Pulitzer’s office was flooded by angry New York residents that questioned his integrity. Pulitzer was hungry that the kids wanted to thwart him, but he gave in when he sees Governor Roosevelt with Katherine. They discussed modes of ensuring that everyone gets a win-win deal. They also decided to reduce the price of the newspapers by half, and the unsold papers were sold hence ending the strike.


Jack Kelly is the charismatic leader of the newsies and an orphaned dreamer. The artist is in constant pursuit of a better life throughout the movie. Kelly is protective of his best friend Crutchie, and he uses his voice to attain a better living conditions for kids working within New York. As much as Kelly is a fighter for a better tomorrow, he is big-hearted, more so when he meets Katherine, the news reporter. Crutchie is bum legged but is resilient in selling more papers to make ends meet (Kunze). The crutches he uses while walking do not define him in the crowded streets of New York City. Davey is a bright big brother that helps his family meet its demands by selling newspapers. Davey is the brain of the resistance during the strikes.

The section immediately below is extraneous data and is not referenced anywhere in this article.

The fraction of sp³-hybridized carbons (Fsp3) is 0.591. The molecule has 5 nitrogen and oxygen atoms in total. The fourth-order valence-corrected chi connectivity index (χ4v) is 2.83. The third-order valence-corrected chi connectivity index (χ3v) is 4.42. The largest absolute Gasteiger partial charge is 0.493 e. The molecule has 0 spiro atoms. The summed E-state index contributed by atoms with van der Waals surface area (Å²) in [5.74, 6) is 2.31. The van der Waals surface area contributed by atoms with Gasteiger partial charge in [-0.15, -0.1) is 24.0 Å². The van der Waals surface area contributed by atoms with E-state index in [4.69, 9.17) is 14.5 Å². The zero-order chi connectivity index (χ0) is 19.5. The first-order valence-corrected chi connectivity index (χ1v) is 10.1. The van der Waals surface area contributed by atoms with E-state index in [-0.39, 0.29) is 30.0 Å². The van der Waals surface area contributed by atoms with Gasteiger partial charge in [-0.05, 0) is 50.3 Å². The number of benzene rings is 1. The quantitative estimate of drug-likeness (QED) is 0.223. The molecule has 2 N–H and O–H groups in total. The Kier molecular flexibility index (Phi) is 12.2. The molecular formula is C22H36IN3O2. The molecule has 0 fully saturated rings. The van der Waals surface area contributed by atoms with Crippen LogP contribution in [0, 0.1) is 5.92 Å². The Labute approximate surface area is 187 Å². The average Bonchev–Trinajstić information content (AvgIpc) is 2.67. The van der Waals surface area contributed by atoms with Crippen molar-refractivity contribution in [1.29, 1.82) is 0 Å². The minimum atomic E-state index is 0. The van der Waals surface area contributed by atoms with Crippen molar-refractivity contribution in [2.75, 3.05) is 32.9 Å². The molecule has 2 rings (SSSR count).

Katherine plumber is an ambitious reporter who works hard to make her name famous and legitimate. During Katherine’s era, the female gender was not taken seriously, but she ensured that she was granted legitimacy. She is resourceful and funny when she meets Jack Kelly. Oscar and Morris Delancey are brothers in the movie, and they work at the distribution window. The two brothers take the side of the published during the strike, and they use their fists to make a point. Joseph Pulitzer is a wealthy businessman that owns the World Company, and he does not sympathize with the boys who strike because of price increment.